The appeals court, overturning summary judgment for the defendants, found that there were genuine issues of material fact from which a jury could conclude that excessive force was used. Further proceedings were needed to consider whether individual defendants should face trial on either direct liability for use of force or on a bystander liability theory.

    The appeals court upheld summary judgment for the individual defendants on the claim concerning deliberate indifference to serious medical needs and for the municipality on an inadequate training claim. Kitchen v. Dallas County Texas, U. Lexis 5h Cir. A pre-trial detainee failed to show that a prison doctor acted with deliberate indifference to a surgical thread that was protruding from a wound on his abdomen from bowel obstruction surgery he had almost a year before, prior to his incarceration.

    The appeals court also upheld a ruling that a prison nurse's alleged act of hitting the plaintiff's nose was a de minimus minimal use of force that was not a violation of his due process rights. Buckman, , U. A prisoner broke his hand in a fight. He claimed that he filed an emergency grievance over an alleged inadequate medical treatment for his injury, but never received any response.

    He then was transferred to another facility, where he allegedly told an officer that he had been authorized, at the first facility, to be assigned to a bottom bunk, but was told to merely work things out with his cellmate. He claimed to have filed a grievance over this too, but prison officials said that he had not.

    His lawsuit was dismissed for failure to exhaust available administrative remedies as required by the Prison Litigation Reform Act. A federal appeals court upheld the dismissal of the claim against the receiving officer at the second facility, as the grievance allegedly filed had not mentioned that officer's name nor contained information from which he could be identified. If the defendants wanted to contest whether the emergency grievance at the first facility was filed, an evidentiary hearing would be required. Neal, , F. A prisoner claimed that he was denied adequate medical treatment and that, further, he was punished for seeking it.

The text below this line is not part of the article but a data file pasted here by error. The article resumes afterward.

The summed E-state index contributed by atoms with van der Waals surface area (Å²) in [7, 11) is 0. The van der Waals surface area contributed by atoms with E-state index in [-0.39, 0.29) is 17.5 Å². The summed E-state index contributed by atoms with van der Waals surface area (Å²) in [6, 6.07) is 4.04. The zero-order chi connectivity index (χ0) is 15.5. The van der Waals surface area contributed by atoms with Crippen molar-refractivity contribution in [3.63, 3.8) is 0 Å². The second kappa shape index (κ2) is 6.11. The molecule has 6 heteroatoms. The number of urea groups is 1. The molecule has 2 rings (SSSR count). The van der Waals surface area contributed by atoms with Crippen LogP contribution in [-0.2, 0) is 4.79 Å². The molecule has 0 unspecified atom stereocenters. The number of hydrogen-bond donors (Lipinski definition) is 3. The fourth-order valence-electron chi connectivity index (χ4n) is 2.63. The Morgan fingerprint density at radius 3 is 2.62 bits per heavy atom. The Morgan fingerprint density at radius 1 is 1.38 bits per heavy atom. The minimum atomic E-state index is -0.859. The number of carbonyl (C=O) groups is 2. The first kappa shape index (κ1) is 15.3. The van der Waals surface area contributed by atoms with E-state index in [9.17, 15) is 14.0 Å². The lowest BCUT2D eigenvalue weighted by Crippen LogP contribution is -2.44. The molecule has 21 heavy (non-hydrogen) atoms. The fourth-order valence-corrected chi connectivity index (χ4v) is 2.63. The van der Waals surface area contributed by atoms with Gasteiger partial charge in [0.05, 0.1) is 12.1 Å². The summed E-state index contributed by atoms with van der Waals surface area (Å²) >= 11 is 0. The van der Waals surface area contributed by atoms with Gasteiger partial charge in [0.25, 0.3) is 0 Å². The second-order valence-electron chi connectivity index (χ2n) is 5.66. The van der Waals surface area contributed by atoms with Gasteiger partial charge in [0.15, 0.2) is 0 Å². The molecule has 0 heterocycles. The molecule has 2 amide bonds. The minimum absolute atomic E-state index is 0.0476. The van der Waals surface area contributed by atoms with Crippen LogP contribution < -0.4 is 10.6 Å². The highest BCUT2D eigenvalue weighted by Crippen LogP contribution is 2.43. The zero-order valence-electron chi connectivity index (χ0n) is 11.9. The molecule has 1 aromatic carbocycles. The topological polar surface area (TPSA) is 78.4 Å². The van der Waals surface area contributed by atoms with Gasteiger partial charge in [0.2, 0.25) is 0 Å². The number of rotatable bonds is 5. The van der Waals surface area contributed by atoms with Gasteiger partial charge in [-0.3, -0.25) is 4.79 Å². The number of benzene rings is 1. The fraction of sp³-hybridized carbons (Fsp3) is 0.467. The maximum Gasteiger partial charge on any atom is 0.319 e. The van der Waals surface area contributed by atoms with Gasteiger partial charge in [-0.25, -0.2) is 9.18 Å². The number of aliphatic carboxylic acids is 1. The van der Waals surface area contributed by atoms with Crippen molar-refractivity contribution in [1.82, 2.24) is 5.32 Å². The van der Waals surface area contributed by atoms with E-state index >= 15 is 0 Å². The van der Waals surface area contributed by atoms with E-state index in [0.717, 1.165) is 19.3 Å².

The trial court did not abuse its discretion in dismissing the lawsuit after the prisoner engaged in slurs, insults, and abusive attacks on the magistrate judge to whom the case was referred. The trial court properly found that the plaintiff was acting in bad faith and that no lesser sanction would be sufficient. Koehl v. Bernstein, , F. A prisoner claimed that prison officials and medical personnel acted with deliberate indifference to his need for medical treatment for his epilepsy.

    He claimed to have had no money or income when the fee was due, and also asserted that any money received in his account was automatically deducted by the prison to pay for the costs of printing copies of his complaint. Thomas v. Butts, , F. A private company served as an independent contractor providing healthcare service to those detained in a county jail. After a pretrial detainee there died from self-inflicted injuries, a federal civil rights lawsuit claimed that three jail employees were deliberately indifferent to his serious medical needs.